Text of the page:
Sequoia Capital, one of Silicon Valley's A-list venture capital firms seems to have turned in to Jack Jones, that character from Dad's Army who runs around in a moment of crisis shouting "Don't panic Mr Mannering", whilst panicking like crazy, causing everyone else to panic too and achieving precisely nothing.

Last week, as has by now been widely reported, the firm called about 100 or so CEOs of its companies together and in outrageously dramatic style, with pictures of tombstones and dead pigs, tried to scare the living daylights out of them about how terrible the market is going to be over the next two years and how people should start slashing and burning their costs now or crash and burn within months.

Talk about playing to the gallery. They must have known that the "story" would end up all over the web, so I guess in that repect it probably achieved its objective.

Now, I'm not saying that times aren't going to get very hard over the next couple of years. Of course they are. Everyone knows that and certainly every entrepreneurial CEO knows that. One would hope that the CEOs who managed to raise money from a firm of Sequoia's quality would know that better than most. I talked about this as far back as February and it has played out exactly as expected. You don't have to be a genius to figure this stuff out.

The actions you take are obvious too. Anyone who was anywhere near the Dot Com crash knows the game. To make a big song and dance about all the facts and figures and then deliver some blindingly obvious action points at the end - well, what was all that about?

I wonder what it was like being one of those CEOs. If any of what was said was any news to you then how on earth did you manage to get money from Sequoia in the first place? If you were the type of CEO who actually ran a company during the dot com crash and came out the other side, then you must have been biting your tongue as these guys strutted around. Perhaps you actually gave the Sequoia guys some advice (although I doubt it, I bet everyone kept their heads down and pretended to take notes as the pearls of wisdom rained down).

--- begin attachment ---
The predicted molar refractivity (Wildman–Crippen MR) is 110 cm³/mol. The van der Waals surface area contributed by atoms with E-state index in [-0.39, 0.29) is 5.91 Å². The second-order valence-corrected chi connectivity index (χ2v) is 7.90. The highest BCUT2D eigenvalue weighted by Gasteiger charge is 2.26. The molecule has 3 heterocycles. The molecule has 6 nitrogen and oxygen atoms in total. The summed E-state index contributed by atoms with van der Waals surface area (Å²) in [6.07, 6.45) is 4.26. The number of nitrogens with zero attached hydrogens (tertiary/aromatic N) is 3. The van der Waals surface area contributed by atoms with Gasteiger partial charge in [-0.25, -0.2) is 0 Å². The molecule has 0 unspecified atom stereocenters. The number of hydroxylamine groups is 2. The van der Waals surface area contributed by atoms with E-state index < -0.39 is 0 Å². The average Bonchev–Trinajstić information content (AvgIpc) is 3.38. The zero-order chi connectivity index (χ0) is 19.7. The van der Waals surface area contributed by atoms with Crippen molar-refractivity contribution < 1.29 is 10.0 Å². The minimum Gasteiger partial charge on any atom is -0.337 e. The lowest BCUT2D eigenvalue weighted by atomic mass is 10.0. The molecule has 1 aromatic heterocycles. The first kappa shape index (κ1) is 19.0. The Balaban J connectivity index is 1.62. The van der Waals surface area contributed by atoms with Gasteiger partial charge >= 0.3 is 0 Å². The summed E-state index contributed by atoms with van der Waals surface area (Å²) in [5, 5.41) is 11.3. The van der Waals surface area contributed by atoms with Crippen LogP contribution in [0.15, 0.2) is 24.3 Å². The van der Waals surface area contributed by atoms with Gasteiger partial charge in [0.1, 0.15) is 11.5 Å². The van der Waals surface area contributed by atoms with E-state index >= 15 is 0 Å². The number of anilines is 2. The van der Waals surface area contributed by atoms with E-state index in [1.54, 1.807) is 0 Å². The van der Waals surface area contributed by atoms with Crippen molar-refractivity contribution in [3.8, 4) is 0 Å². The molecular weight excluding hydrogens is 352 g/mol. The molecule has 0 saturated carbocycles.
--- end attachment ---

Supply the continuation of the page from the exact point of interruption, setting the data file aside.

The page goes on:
If I had been present I might have tried to help by offering the Sequoia guys some advice, from the CEOs perspective. Here are my 5 points (in case anyone bumps in to them over in the Valley :)

1) at a time like this and assuming we both have the same objective of surviving, it's not about YOU (Mr VC) it's about me (Mr CEO). The question you need to ask yourself is "what can I really DO to help your company, Mr CEO?" not "what can I SAY to make me look tough and clever?"

2) last time in the dot com crash, there were hoards of VCs trying to keep busy by engaging extremely busy CEOs in updates, pitching, updates, pitching. Eventually the VCs firms realised this, got rid of the time wasters and everyone's happy. But it took you'all a long time to sort that out last time around. So, Sequoia, this time, cut deep and cut early to keep all those time wasters away from your CEOs who are engaged in hand to hand combat in the market right now.

3) Speaking of cutting, every person lost at a VC firm probably saves at least $250k, so every 4 bodies you can lose at the VC firm frees up an extra $1m and saves another one of your portfolio companies. And please let's not talk about your office space (unless you are going to allow me and my 20 guys to come and take a chunk of it over at no cost for the next 18 months? Now that WOULD be useful).

4) Where's your rolodex now? VC's talk about being "more than money". Well it's easy to be "more than money" when everyone is buying and everyone is doing deals. That's like saying "I'm good at getting wet" when it's raining. Ok, if you are really "more than money" then now is the time to show it. Now is the time when you sit down with your CEO and say "here are the 5 concrete things that I can do for you right now". If you can't do that then leave the poor guy alone and let him do his job.

5) The only reason why companies survive times like this in decent shape is because their leader decides that come hell or high water he or she is going to make it happen. It's about confidence, commitment and bloody-mindedness. It's not about lists of obvious actions. Calm. Grit. Determination. Has anything you have done or the way you have done it helped to instill in your CEO that determination and commitment to survive come what may? Or have you just suceeded in chipping away at it with all your tombstone talk?

I remember being at Goldman Sachs in 1994, in the fixed income area. It was the worst bond market that year that anyone could remember. At one point in the year one of the senior Goldman partners pulled the division together. In a calm, steady tone he laid out the situation. No shocking slides. No shouting and arm waving. Steady, clear, coldly realistic but confident and determined. Expect cuts. Focus on the customer franchise. Hit the singles. Work together. Stay very close. We came out of that meeting as one team, clear, determined, knowing what we had to do. That's class.